My personal highlights of Lüneburg
Three highlights of Lüneburg that you won’t find in guidebooks
Lüneburg - Red Light District, Café BonBon, Busenklingel
Lüneburg in Lüneburg Heath: where honey bees and Heidschnucke sheep wish each other goodnight. This used to go through my mind when we travelled from Berlin to Lüneburg at the start of the nineties. Over the years I grew so fond of Lüneburg that I now live in its famous Old Town.
Guidebooks on Lüneburg are ten a penny - but you won't find my personal insider tips in any of them (as yet).
1. Lüneburg’s original red light district
The Neue Straße in the Lüneburg old town was very lively in the 15th century. At that time, prostitution was not considered disreputable - it was considered a means to an end, namely a means to protect respectable women from being molested by men. The small shacks in the Neue Straße are an ensemble of tiny brick cottages with a well in front. Today, the brick cottages accommodate smart flats in the old buildings, wonderful to look at. The Neue Straße is not to be missed when taking a romantic stroll through the beautiful old town of Lüneburg. Pure romance!
How do I find the Neue Straße?
The street Auf dem Meere starts right behind Lüneburg Town Hall. Walk down Auf dem Meere, cross Untere Ohlingerstraße and the first street on the left is Neue Straße.
2. Café BonBon - in Scunthorpeplatz
Lüneburg has a large range of good Cafés and Restaurants, so it is often difficult to decide which one to frequent. However, you cannot fail with the small but excellent Café BonBon. This cosy cafe offers home-made cakes, filled rolls and sandwiches. Café BonBon epitomises the art of baking in the French style.
The delectable Hansegiebel [Hanseatic gable] tartlets are particularly recommended. Café BonBon is known only to insiders at this time – but perhaps not for long.
The cafe is part of the Bonbon Manufaktur [candy factory] at the Alten Kran.
How do I find Café BonBon?
The cafe is located in the Scunthorpeplatz, on the corner with Am Springtintgut.
You will find the Bonbon Manufaktur at Lünertorstr. 1 in Lüneburg.
3. Busenklingel - in Johann-Sebastian-Bach Square, part of the Old Town
Culture can also encompass a sense of humour. In Lüneburg, there is a guided tour called ‘Doing the rounds with the night watchman and his wife’. Recently, I did just that: I accompanied the night watchman through the old town of Lüneburg. The watchman recited a poem by Johann Wolfgang von Goethe in front of a house opposite the Church of St. Michaelis in Johann-Sebastian-Bach Square:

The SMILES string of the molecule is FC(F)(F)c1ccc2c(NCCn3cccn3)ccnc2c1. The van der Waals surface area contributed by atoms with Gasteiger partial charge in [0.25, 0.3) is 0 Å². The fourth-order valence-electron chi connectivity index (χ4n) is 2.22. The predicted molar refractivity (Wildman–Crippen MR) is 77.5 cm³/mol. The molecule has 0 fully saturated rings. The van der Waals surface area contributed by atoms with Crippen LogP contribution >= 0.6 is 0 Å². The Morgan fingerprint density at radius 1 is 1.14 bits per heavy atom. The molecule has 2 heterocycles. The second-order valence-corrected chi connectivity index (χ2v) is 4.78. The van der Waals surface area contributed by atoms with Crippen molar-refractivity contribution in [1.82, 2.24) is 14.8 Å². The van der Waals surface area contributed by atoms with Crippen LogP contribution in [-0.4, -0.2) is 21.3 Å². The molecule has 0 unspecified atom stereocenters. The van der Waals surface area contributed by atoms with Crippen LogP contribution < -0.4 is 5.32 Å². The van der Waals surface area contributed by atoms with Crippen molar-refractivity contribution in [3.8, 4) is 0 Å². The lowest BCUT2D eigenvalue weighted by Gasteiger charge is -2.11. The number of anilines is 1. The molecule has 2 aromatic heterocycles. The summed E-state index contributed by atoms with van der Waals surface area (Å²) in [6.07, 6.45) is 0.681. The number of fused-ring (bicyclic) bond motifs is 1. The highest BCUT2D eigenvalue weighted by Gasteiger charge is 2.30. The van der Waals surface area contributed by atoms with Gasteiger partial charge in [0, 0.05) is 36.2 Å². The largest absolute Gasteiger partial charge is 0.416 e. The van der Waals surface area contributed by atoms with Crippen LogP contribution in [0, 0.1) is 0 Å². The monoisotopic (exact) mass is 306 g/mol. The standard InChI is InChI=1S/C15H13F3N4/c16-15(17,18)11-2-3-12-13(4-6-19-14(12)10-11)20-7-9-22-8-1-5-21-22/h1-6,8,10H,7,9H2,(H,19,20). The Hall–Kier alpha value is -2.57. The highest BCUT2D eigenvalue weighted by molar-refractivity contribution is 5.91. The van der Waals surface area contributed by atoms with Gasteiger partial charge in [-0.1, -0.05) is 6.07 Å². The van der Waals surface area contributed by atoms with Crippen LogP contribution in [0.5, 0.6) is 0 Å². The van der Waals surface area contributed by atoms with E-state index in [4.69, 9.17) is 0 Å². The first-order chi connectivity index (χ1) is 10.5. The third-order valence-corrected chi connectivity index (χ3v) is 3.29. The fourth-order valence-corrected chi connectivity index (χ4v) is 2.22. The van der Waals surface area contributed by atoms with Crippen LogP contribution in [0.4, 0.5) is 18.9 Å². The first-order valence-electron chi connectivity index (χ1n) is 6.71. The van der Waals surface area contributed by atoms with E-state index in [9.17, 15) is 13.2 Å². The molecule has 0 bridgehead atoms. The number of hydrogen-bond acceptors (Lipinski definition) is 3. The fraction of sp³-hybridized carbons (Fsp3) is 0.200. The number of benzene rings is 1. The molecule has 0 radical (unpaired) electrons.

der Mädchenbusen in der Hand
sind beides Dinge wohlverwandt.
Denn, wenn man beide leis`berührt,
man innen drinnen deutlich spürt,
dass unten draußen einer steht,
er sehnsuchtsvoll nach Einlass fleht...
The doorbell mounted to the wall
the bosom, neither big nor small
the hand soon feels at a light touch
from deep inside, both things as such,
an inner stirring of the bell
and on the bosom, just as well.
One knows outside there stands in wait
an eager fellow, at the gate.
Translation by Herbert Nehrlich
What has a girl’s bosom to do with a door bell?
The watchman recited the poem in front of a house whose door bells are shaped like two breasts. Why they look like breasts is anybody’s guess: at the time of Goethe, electric doorbells had not yet been invented, so a tender touch of the bell wouldn’t have achieved anything. You had to pull the bell really hard, or twist it, to gain admittance. Treating a girl’s breasts in a similar fashion would be unlikely to achieve a similar goal. Maybe men should practise a bit?
Where do I find the Busenklingel?
The house with the Busenklingel is located in the street Auf der Altstadt, pretty much halfway between the streets Untere Ohlinger and In der Techt. It is directly opposite the main entrance of the Church of St. Michaelis in the Johann-Sebastian-Bach Square.